“Well, I only hope we shall never have a very bad quarrel, as I’m afraid you’d prove horribly unforgiving if we did.”

“Not to you—unless you deceived me over anything. And even then, with you——”

“I don’t see why you should be more forgiving to me than you were to her. You were in love with her at the time, remember.”

“Not with her—with what I thought she was. Besides, there’s one great difference between you and Iris.”

“What’s that?” asked Jill with interest, adding with a flicker of mirth: “Except that I’m penny plain and she’s twopence coloured.”

“It’s something that goes rather deeper than mere beauty. You—give; Iris only takes.”

“No, no; she loved you,” broke in Jill quickly. “I knew that—when I heard her speak to you.”

“Possibly,” returned Quayne cynically. “But there is always room for doubt when a woman throws over a poor man for a rich one.”

“Well, thank goodness, that’s one of the things that will never worry us, even if we do quarrel. Because, if I go on as I am doing, I shall be quite a wealthy person soon! I have a lot of commissions to do now, at heavenly prices—why are people willing to pay so much to see themselves on canvas, even when they’re ugly, I wonder? Anyhow, it’s a good thing for me they are. By the way, we’d better make the most of our opportunities, Straton mine, because I’m beginning the first portrait next week, and after that I shan’t have time to play about with you as I have been doing.”

“No,” assented Quayne gloomily. “I shall be glad when you’ve finished all these confounded commissions you’ve undertaken, because I want to marry you as quickly as possible, sweetheart.”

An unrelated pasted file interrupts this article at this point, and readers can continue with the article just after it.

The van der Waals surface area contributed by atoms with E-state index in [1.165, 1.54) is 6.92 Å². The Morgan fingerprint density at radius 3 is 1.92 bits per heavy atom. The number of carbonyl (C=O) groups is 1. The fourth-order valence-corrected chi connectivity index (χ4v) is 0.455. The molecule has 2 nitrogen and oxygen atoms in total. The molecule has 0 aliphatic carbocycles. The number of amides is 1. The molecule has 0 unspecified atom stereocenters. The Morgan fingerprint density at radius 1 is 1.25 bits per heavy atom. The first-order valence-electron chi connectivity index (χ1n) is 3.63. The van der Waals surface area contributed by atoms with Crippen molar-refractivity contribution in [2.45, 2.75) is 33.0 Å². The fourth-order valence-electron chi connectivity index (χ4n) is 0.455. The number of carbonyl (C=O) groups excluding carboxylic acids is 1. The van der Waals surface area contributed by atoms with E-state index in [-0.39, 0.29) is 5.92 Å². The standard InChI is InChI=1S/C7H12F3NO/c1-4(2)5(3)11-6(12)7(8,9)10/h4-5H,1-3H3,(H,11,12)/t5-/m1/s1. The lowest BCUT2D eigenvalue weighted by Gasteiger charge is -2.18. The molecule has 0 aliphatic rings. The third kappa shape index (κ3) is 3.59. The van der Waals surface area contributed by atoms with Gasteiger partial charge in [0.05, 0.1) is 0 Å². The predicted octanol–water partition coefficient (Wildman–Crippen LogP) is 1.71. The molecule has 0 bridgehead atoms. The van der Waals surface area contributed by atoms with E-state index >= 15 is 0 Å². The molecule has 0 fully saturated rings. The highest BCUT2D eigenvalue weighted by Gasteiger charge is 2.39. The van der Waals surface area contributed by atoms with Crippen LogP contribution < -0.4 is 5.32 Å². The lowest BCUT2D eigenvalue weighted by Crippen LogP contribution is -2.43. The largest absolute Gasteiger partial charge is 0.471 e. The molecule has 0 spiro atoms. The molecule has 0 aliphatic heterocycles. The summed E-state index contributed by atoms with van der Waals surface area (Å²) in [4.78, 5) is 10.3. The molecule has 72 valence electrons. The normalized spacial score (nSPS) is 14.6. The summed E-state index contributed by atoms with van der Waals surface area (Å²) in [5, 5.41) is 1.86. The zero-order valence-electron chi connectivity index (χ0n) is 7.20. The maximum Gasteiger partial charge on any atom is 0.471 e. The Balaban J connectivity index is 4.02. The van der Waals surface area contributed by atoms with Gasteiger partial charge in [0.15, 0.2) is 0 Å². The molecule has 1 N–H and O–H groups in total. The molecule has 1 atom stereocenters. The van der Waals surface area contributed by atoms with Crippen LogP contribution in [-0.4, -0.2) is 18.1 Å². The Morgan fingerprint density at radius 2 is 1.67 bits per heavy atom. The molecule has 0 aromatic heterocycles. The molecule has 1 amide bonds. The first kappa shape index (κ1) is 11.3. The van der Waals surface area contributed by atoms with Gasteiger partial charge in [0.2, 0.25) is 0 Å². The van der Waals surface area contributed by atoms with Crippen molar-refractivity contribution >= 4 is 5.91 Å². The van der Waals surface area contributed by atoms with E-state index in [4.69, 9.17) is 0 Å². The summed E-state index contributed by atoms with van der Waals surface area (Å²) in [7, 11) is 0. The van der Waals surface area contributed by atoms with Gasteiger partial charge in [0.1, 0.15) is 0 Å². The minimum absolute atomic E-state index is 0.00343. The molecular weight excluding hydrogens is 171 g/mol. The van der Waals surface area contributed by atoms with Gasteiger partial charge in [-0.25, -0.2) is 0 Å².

“Do you?” Jill smiled happily. She made no foolish protestations or suggestions of postponement. She and Quayne loved each other. It was quite right and natural that they should get married soon. She was perfectly simple and fearless in her acceptance of love and all it signifies.

“Yes, I do,” said Quayne, holding her more closely. “How soon do you think you could be ready!”

Jill reflected, then turned to him with a half-tremulous, half-indulgent smile.

“I could leave two or three of the portraits until after we were married, perhaps. I think my sitters would—understand, and not mind postponing them until a little later.”

But Quayne shook his head.

“No,” he said decidedly. “Finish them all off before we’re married. I’d rather wait and start our lives together quite clear of anything else. I shall want you all to myself when you really belong to me.”

Jill turned a little in his arms and looked at him with puzzled eyes.

“But—but I’m not going to stop painting when I’m married,” she said.

“Of course not. Only you won’t need to paint professionally any longer. You’ll just paint for your own amusement—when the spirit moves you.”

“ ‘Amusement’!” she repeated. “Straton, I don’t understand. You—you’re not imagining I’m going to give up painting after we’re married?”

“No, I’ve told you that. You might even keep on this studio, if you liked, and come down and play about here sometimes.”